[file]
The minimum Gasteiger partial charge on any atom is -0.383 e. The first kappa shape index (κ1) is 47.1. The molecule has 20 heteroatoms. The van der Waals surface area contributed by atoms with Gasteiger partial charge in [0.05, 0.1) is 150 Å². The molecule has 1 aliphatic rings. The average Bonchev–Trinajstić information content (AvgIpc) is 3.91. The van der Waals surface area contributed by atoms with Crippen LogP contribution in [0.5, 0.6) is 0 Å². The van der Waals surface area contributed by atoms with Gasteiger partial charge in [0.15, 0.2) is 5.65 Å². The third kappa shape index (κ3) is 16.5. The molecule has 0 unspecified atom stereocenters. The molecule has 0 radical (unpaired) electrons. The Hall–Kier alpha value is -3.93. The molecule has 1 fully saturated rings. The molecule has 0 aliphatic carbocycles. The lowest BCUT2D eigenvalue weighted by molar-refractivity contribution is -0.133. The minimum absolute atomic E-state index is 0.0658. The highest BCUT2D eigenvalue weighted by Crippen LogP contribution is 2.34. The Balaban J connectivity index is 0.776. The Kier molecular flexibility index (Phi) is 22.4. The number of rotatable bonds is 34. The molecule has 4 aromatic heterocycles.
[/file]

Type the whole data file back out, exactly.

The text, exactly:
The minimum Gasteiger partial charge on any atom is -0.383 e. The first kappa shape index (κ1) is 47.1. The molecule has 20 heteroatoms. The van der Waals surface area contributed by atoms with Gasteiger partial charge in [0.05, 0.1) is 150 Å². The molecule has 1 aliphatic rings. The average Bonchev–Trinajstić information content (AvgIpc) is 3.91. The van der Waals surface area contributed by atoms with Crippen LogP contribution in [0.5, 0.6) is 0 Å². The van der Waals surface area contributed by atoms with Gasteiger partial charge in [0.15, 0.2) is 5.65 Å². The third kappa shape index (κ3) is 16.5. The molecule has 0 unspecified atom stereocenters. The molecule has 0 radical (unpaired) electrons. The Hall–Kier alpha value is -3.93. The molecule has 1 fully saturated rings. The molecule has 0 aliphatic carbocycles. The lowest BCUT2D eigenvalue weighted by molar-refractivity contribution is -0.133. The minimum absolute atomic E-state index is 0.0658. The highest BCUT2D eigenvalue weighted by Crippen LogP contribution is 2.34. The Balaban J connectivity index is 0.776. The Kier molecular flexibility index (Phi) is 22.4. The number of rotatable bonds is 34. The molecule has 4 aromatic heterocycles.